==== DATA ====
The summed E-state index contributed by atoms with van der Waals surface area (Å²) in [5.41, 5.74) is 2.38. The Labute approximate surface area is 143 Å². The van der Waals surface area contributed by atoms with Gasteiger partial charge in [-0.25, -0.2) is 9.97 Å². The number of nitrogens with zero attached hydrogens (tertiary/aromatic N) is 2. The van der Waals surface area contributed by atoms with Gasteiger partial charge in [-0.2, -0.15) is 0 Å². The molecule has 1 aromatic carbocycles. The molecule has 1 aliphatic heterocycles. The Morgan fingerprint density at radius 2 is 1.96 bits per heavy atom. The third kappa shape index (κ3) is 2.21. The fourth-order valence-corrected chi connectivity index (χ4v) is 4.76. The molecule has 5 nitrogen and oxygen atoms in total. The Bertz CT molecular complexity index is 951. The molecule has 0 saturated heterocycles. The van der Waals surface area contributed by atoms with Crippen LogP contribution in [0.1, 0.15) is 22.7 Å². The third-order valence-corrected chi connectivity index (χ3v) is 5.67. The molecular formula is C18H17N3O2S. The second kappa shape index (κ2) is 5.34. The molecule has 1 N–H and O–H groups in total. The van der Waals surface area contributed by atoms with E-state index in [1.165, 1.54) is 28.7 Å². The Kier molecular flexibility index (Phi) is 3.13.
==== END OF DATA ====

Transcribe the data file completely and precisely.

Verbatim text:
The summed E-state index contributed by atoms with van der Waals surface area (Å²) in [5.41, 5.74) is 2.38. The Labute approximate surface area is 143 Å². The van der Waals surface area contributed by atoms with Gasteiger partial charge in [-0.25, -0.2) is 9.97 Å². The number of nitrogens with zero attached hydrogens (tertiary/aromatic N) is 2. The van der Waals surface area contributed by atoms with Gasteiger partial charge in [-0.2, -0.15) is 0 Å². The molecule has 1 aromatic carbocycles. The molecule has 1 aliphatic heterocycles. The Morgan fingerprint density at radius 2 is 1.96 bits per heavy atom. The third kappa shape index (κ3) is 2.21. The fourth-order valence-corrected chi connectivity index (χ4v) is 4.76. The molecule has 5 nitrogen and oxygen atoms in total. The Bertz CT molecular complexity index is 951. The molecule has 0 saturated heterocycles. The van der Waals surface area contributed by atoms with Crippen LogP contribution in [0.1, 0.15) is 22.7 Å². The third-order valence-corrected chi connectivity index (χ3v) is 5.67. The molecular formula is C18H17N3O2S. The second kappa shape index (κ2) is 5.34. The molecule has 1 N–H and O–H groups in total. The van der Waals surface area contributed by atoms with E-state index in [1.165, 1.54) is 28.7 Å². The Kier molecular flexibility index (Phi) is 3.13.